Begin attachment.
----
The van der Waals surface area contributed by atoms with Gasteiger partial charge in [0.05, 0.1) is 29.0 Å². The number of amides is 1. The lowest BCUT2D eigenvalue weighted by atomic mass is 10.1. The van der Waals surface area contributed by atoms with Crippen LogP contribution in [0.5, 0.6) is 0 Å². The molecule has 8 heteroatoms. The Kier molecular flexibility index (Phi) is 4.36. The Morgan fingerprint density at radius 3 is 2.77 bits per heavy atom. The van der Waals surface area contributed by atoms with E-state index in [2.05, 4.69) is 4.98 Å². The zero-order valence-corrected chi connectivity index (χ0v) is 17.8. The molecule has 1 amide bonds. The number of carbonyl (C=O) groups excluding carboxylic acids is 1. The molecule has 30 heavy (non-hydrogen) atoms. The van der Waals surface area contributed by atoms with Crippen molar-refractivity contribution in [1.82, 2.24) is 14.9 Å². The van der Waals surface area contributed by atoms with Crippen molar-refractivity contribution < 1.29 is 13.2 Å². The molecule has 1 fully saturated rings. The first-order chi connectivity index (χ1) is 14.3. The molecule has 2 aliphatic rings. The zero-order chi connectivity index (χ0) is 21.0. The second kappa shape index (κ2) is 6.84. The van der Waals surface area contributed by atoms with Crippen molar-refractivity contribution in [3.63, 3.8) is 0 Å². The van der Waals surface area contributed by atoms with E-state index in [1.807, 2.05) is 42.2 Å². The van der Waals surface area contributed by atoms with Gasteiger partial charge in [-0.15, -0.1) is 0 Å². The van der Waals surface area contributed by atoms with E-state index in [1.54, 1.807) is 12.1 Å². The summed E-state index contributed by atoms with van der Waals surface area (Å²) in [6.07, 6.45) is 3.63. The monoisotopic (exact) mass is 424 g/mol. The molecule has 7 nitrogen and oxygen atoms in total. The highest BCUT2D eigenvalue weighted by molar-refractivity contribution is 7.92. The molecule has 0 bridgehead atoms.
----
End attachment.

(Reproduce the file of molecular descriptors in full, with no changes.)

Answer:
The van der Waals surface area contributed by atoms with Gasteiger partial charge in [0.05, 0.1) is 29.0 Å². The number of amides is 1. The lowest BCUT2D eigenvalue weighted by atomic mass is 10.1. The van der Waals surface area contributed by atoms with Crippen LogP contribution in [0.5, 0.6) is 0 Å². The molecule has 8 heteroatoms. The Kier molecular flexibility index (Phi) is 4.36. The Morgan fingerprint density at radius 3 is 2.77 bits per heavy atom. The van der Waals surface area contributed by atoms with E-state index in [2.05, 4.69) is 4.98 Å². The zero-order valence-corrected chi connectivity index (χ0v) is 17.8. The molecule has 1 amide bonds. The number of carbonyl (C=O) groups excluding carboxylic acids is 1. The molecule has 30 heavy (non-hydrogen) atoms. The van der Waals surface area contributed by atoms with Crippen molar-refractivity contribution in [1.82, 2.24) is 14.9 Å². The van der Waals surface area contributed by atoms with Crippen molar-refractivity contribution < 1.29 is 13.2 Å². The molecule has 1 fully saturated rings. The first-order chi connectivity index (χ1) is 14.3. The molecule has 2 aliphatic rings. The zero-order chi connectivity index (χ0) is 21.0. The second kappa shape index (κ2) is 6.84. The van der Waals surface area contributed by atoms with Crippen molar-refractivity contribution in [3.63, 3.8) is 0 Å². The van der Waals surface area contributed by atoms with E-state index in [1.807, 2.05) is 42.2 Å². The van der Waals surface area contributed by atoms with Gasteiger partial charge in [-0.15, -0.1) is 0 Å². The van der Waals surface area contributed by atoms with E-state index in [1.54, 1.807) is 12.1 Å². The summed E-state index contributed by atoms with van der Waals surface area (Å²) in [6.07, 6.45) is 3.63. The monoisotopic (exact) mass is 424 g/mol. The molecule has 7 nitrogen and oxygen atoms in total. The highest BCUT2D eigenvalue weighted by molar-refractivity contribution is 7.92. The molecule has 0 bridgehead atoms.